(This is an entry in the Annotated Bibliography.)
Lord, William Barry. Freaks of Fashion: The Corset & the Crinoline (1868). Mendocino, California: R.L. Shep, 1993.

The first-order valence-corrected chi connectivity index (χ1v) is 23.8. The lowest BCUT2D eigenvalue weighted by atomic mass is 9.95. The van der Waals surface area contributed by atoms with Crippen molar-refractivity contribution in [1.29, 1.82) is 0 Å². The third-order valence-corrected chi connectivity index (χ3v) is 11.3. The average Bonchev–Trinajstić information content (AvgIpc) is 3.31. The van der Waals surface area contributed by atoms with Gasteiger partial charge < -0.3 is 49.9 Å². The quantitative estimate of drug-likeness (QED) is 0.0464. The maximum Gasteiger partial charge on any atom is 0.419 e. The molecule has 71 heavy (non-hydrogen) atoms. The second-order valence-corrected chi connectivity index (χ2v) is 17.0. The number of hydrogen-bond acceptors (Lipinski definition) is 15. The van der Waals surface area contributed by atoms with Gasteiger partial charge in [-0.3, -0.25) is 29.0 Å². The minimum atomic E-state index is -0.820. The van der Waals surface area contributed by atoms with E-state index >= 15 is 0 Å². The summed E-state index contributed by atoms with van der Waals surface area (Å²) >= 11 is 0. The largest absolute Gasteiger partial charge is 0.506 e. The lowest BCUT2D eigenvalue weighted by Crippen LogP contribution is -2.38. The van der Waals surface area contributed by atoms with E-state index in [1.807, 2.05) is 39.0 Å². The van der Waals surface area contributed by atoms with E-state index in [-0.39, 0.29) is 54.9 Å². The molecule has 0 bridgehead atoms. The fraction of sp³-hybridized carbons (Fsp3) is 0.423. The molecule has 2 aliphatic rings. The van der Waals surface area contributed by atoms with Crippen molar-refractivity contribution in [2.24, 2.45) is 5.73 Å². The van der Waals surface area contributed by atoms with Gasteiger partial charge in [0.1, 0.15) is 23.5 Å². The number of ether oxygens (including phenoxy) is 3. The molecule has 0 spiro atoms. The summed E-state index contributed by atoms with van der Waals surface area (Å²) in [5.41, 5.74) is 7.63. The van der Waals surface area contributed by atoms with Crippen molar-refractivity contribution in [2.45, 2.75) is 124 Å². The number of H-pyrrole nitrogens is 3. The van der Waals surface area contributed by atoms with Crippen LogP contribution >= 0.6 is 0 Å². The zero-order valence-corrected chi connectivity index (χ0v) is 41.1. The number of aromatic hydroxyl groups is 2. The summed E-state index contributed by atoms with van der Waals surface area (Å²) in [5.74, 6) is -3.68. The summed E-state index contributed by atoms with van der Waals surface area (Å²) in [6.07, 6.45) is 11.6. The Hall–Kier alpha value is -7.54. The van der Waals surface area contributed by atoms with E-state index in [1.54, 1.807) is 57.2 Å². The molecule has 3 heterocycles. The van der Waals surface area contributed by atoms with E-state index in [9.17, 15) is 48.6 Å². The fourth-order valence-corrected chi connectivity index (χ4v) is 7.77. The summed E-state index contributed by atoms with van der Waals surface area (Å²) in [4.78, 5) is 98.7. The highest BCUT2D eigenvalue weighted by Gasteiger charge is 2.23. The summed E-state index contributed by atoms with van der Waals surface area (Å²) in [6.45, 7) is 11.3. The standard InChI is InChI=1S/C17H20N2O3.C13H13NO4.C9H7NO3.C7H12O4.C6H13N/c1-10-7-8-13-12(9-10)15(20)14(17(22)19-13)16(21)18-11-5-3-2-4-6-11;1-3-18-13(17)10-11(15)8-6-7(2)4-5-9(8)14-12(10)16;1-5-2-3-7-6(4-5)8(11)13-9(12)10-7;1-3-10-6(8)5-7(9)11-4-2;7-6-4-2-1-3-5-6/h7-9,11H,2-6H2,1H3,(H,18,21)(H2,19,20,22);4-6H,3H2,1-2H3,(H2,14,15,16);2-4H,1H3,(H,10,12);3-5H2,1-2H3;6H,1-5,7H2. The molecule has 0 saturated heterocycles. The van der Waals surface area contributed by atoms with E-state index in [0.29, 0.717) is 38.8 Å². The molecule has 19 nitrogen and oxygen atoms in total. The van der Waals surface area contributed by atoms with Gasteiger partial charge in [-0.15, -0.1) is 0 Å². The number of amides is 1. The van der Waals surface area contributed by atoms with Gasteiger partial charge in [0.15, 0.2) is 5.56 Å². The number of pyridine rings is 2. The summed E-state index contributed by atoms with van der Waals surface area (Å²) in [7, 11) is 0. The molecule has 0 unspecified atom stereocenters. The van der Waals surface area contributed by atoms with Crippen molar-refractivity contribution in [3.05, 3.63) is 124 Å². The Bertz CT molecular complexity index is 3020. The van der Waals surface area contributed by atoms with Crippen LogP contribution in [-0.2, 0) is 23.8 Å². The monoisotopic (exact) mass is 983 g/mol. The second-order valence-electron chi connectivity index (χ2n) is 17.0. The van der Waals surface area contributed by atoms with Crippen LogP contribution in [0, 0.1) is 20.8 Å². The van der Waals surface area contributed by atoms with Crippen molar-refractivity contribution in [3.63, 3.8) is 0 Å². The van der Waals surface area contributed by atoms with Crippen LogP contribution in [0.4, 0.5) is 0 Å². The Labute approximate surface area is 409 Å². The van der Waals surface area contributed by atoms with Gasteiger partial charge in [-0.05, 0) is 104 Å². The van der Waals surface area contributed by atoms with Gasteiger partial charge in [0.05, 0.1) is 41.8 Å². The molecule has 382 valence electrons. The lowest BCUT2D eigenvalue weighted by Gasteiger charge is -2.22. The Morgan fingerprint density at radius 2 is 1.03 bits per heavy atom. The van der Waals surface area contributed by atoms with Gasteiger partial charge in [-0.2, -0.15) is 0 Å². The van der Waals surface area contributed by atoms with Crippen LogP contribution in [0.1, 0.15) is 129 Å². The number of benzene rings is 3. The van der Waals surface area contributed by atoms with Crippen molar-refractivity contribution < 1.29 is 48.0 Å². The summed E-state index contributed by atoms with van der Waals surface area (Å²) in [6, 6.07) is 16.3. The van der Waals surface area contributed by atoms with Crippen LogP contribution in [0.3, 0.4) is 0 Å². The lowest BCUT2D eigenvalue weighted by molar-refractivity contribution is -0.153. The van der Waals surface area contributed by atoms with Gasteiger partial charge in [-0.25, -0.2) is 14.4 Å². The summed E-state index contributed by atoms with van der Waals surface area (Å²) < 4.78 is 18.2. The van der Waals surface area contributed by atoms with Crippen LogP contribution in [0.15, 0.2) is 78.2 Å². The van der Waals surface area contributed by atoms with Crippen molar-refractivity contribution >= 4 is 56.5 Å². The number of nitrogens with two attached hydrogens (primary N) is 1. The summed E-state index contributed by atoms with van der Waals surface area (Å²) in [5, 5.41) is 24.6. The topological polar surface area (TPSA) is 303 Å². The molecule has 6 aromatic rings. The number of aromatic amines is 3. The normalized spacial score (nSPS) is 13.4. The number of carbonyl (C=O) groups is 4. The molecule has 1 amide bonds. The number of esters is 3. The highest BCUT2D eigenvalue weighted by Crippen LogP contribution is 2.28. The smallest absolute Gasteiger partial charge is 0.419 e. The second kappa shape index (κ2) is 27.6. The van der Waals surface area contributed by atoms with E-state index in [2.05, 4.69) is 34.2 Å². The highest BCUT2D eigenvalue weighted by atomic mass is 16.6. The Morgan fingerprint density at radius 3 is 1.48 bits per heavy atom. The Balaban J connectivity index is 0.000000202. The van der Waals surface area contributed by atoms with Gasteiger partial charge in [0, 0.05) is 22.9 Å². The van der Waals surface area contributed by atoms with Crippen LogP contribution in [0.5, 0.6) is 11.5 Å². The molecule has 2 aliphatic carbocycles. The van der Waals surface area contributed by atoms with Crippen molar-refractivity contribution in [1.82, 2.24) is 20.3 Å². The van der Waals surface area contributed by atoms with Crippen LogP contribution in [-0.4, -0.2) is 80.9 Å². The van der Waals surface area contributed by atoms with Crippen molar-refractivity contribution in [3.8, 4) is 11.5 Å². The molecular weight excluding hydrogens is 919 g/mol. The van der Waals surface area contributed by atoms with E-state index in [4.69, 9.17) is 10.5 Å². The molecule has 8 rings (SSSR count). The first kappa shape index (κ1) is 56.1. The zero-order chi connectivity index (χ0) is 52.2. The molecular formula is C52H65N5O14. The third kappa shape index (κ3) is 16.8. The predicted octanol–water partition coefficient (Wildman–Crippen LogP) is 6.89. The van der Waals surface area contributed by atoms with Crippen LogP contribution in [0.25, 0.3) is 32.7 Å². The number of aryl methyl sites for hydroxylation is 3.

This is a reprint of an 1868 book, The Corset and the Crinoline, which was re-issued in 1870 as Freaks of Fashion. This book is not useful as a record of historical fashion, or as a record of the 19th century tight-lacing controversy; it is actually a thinly disguised fetish book designed to be titillating and shocking, and is in no way a reliable historical source. While the editorial notes included with the reprint claim that “Obviously, the book arose out of the long term controversy over the evils of the corset and tight-lacing,” further research and a close reading of the text (or examination of the images) make it clear that that is not the case. For further information about the fetishistic nature of Lord’s book, and its role in perpetuating and fueling popular myths about the corset, see The Corset: A Cultural History by Valerie Steele. Steele debunks many of the myths included in Lord’s book, which is an extremely unreliable source, but which nevertheless is widely cited and drawn from. Indeed, most references to the infamous and essentially nonexistent (except for orthopedic purposes) 17th century or earlier steel corsets involve a direct or indirect reference to this book. It is significant simply because it has been so widely used and is so distinctly incorrect. Not a useful resource, except in examining corset mythology or connections between fashion and eroticism. It is not instructional. It contains highly unreliable, fetishistic, monochrome images. It does not contain a bibliography.